Dahal, Pushpa Kamal ‘Prachanda’ (Nepal)
Pushpa Kamal Dahal was voted prime minister for the second time on 3 Aug. 2016 following the resignation of K. P. Oli. He previously held office from Aug. 2008 to May 2009 as head of a coalition government, following many years as leader of the military wing of the Communist Party of Nepal (Maoist), later renamed the Unified Communist Party of Nepal (Maoist) and now called the Communist Party of Nepal (Maoist-Centre). Known as Prachanda (‘The fierce one’), he led a Maoist insurgency from Feb. 1996 until Nov. 2006.
Prachanda was born on 11 Dec. 1954 in central Nepal to a poor farming family. In 1966 his family moved to Chitwan district, where he was introduced to communism. He graduated from the Institute of Agriculture and Animal Science in Rampur, Chitwan, in 1975. He briefly taught in a primary school before becoming active in the Communist Party of Nepal. The party underwent a series of splits, during which Prachanda joined the CPN (Mashal) wing. He became a member of the politburo, rising to the post of general secretary in 1989.
Following the popular uprising that forced King Birendra to relinquish absolute power and form a constitutional government in 1990, several radical parties merged to become the Communist Party of Nepal (Unity Centre), with Prachanda as general secretary. In 1995, following splits within the party, he renamed his wing the Communist Party of Nepal (Maoist)—known as CPN (M)—and developed the ‘Prachanda Path’. A plan that combined the Maoist rural-based theory of revolution with the Marxist–Leninist urban-based approach. It proposed to establish a people’s republic, to redistribute property and to dismantle existing patterns of capital and ownership, particularly those that gave economic control to Indian interests. Prachanda took command of the CPN (M)’s military wing, with the political wing headed by Dr Baburum Bhatterai.
In early 1996 Prachanda presented the government with a list of demands including the abolition of the monarchy and redistribution of land. When these were rejected he launched an insurgency, beginning a civil war that lasted for 10 years and resulted in 13,000 deaths. Prachanda spent the period in hiding, living in India for much of the time despite having identified it as an enemy of the Nepalese people. CPN (M) militia established control over many rural areas and in Nov. 2005, following King Gyanendra’s resumption of absolute rule, Prachanda led the CPN (M) into an alliance with Nepal’s mainstream political parties. After public unrest forced King Gyanendra to restore parliament in 2006, Prachanda entered negotiations with the government and signed a comprehensive peace agreement in Nov. of that year. His party won national elections in April 2008 but without an overall majority.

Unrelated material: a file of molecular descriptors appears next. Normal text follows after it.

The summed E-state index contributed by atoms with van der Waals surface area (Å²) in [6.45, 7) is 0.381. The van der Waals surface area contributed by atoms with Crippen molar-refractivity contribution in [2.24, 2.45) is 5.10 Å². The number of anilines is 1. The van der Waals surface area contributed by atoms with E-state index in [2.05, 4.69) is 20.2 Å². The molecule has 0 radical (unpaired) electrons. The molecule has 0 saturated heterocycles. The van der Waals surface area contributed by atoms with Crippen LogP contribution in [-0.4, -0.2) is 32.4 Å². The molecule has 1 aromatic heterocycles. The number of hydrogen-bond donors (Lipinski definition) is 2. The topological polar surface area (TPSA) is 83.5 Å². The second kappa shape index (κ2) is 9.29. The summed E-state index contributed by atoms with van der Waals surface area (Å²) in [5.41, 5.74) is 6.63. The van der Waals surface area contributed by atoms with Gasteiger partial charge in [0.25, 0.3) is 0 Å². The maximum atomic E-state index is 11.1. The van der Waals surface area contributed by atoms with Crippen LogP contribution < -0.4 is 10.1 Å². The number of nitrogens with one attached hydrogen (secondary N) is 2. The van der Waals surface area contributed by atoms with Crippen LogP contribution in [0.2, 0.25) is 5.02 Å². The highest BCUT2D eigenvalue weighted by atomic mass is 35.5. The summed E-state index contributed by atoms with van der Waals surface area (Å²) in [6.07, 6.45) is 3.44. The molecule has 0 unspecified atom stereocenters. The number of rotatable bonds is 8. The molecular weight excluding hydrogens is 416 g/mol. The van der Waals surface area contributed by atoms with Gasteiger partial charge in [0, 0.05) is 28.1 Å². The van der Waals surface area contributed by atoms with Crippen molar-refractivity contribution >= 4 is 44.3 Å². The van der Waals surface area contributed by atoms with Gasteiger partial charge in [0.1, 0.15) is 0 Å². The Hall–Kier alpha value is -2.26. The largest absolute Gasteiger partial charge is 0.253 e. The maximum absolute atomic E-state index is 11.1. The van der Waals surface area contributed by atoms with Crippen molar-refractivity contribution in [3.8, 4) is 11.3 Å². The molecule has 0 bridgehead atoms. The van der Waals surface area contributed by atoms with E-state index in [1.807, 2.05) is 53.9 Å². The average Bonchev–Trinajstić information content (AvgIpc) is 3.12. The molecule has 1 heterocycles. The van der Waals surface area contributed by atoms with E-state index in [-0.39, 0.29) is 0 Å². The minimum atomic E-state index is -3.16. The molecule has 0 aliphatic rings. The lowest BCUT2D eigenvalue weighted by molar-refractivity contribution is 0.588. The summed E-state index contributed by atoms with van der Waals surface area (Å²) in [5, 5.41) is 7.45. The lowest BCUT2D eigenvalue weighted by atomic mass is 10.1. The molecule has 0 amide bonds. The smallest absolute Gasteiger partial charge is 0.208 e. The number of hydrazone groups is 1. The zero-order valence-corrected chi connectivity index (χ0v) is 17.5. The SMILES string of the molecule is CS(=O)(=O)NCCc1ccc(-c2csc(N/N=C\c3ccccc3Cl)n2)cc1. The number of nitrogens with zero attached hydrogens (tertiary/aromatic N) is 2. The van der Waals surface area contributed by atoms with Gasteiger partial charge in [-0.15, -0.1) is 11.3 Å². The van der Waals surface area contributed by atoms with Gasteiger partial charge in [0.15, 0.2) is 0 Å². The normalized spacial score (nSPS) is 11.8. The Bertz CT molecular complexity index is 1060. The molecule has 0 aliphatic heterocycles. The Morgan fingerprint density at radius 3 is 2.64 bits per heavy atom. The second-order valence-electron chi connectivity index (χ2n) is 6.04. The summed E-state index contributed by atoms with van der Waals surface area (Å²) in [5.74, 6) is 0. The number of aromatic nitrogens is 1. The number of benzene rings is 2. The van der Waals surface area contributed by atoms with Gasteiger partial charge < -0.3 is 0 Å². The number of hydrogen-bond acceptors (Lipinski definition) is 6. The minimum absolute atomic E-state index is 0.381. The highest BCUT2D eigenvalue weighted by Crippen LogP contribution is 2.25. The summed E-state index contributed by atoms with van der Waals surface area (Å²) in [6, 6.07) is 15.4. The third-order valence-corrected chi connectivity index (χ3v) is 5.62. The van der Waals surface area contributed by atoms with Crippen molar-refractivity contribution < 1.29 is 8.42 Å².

In Aug. 2008, 2 months after the monarchy was abolished, Prachanda was elected prime minister by an alliance consisting of the CPN (M) and several smaller groups, on a promise of radical reforms. However, his government struggled to tackle endemic poverty, rising food prices and fuel shortages, and was criticized for alleged human rights abuses and suppression of the press. In May 2009 Prachanda sought to dismiss the chief of the army over attempts to integrate former Maoist rebel fighters into the army but the dismissal was revoked by the president. Prachanda announced his resignation the following day.
In the 2013 parliamentary election, Prachanda was surprisingly defeated while defending his Kathmandu-10 constituency but won Siraha-5, the second constituency he was contesting, by a narrow margin. From 2013 he was heavily involved in the drawing up and promulgation of the new constitution that came into effect on 20 Sept. 2015. Following K. P. Oli’s resignation in July 2016, Prachanda’s candidacy for a second term as prime minister was announced with backing from the Nepali Congress and Madhesi Front coalition. On 3 Aug. Prachanda received 363 of the 573 votes cast in the 595-seat parliament. He was the only candidate.
Prachanda’s main challenges were promoting economic development and bridging the ethnic divides brought about by the new constitution that redefined the boundaries of the country’s provinces. He resigned in May 2017, with Sher Bahadur Deuba of the Nepali Congress assuming the premiership the following month in accordance with an agreement reached in 2016 between the two leaders.